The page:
Top Three Challenges While Managing Organic Food Supply Chains
With the rising popularity and demand for organic food, companies in the food and beverage industry are forced to adapt to industry demands and identify new ways of procuring and sourcing food products. They are faced with pressure to revamp their supply chains to keep pace with the retail sales of organic products. Also, they need to revise their procurement strategies to cater to consumers and remain competitive, as the growth of the organic food market is not expected to slow down anytime soon.
According to SpendEdge, a provider of procurement market intelligence solutions, the three top challenges in maintaining organic food supply chains are:
Risk and threat of pests
The supply chains rely on organic farming. They face unprecedented risks from pests and other crop destroying factors. Moreover, it is expensive and time consuming for farmers to switch to organic farming. They can’t use prohibited substances and pesticides 36 months before the produce is grown, thereby reducing the number of organic farmers and suppliers that can meet industry demands.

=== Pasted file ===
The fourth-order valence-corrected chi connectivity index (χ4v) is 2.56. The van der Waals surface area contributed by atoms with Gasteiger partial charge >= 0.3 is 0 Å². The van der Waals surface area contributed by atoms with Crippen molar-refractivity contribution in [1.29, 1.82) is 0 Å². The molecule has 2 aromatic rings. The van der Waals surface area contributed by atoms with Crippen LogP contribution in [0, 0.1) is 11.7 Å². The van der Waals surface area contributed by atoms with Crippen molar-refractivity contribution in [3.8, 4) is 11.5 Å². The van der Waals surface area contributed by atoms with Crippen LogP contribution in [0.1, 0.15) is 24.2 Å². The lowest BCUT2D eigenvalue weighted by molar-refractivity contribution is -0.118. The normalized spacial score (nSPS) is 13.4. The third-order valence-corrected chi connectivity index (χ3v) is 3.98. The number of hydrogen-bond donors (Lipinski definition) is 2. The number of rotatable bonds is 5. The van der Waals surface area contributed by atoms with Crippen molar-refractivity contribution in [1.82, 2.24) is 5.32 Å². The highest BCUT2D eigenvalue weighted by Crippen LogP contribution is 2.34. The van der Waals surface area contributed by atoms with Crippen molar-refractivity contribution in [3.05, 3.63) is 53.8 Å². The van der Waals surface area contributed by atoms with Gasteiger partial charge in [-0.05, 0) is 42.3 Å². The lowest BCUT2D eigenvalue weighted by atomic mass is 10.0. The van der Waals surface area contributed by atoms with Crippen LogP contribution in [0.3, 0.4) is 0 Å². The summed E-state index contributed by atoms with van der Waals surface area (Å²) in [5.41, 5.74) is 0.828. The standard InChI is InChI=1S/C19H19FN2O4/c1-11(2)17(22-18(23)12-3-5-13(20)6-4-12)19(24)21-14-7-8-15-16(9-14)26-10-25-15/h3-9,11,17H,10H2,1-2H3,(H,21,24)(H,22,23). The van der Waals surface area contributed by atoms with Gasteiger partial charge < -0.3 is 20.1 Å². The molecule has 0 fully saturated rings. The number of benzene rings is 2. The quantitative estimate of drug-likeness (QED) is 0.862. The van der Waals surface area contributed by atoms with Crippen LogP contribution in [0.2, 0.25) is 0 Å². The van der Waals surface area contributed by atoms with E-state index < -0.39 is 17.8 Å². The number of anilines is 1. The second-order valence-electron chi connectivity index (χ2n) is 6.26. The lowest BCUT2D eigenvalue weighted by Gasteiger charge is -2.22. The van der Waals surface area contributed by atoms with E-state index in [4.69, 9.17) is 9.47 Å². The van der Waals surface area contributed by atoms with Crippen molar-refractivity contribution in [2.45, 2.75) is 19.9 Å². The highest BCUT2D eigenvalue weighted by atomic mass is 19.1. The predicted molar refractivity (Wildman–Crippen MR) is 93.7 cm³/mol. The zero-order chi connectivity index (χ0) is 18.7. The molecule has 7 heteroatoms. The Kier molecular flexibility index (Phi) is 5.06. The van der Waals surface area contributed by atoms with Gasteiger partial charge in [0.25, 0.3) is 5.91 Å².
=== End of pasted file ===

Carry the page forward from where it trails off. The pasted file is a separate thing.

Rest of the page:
Transporting organic food
Transporting organic products and keeping it separate from non-organic produce is one of the major challenges. Companies offering organic and non-organic products have to use two different machines for each step of production to maintain organic standards and practices. This increases production costs significantly.
Insufficient growth of organic food
The seasonality of organic food crops makes it difficult for suppliers to meet supply chain demand. Companies have to collaborate with multiple suppliers from different regions to source items for one type of product. This leads to high import costs and complicates the supply chain.
Meeta develops credible content about various markets based on deep research, opinions from experts and inputs from industry leaders. As the managing editor at Smart Market News, she assures that every piece of news and article adds to the knowledge of decision makers. An avid bike rider, Meeta, is a postgraduate from Indian Institute of Journalism and New Media (IIJNM) Bangalore, where her specialization was Business Journalism. She carries experience from mainstream print media including The Times Group and Sakal Media Group.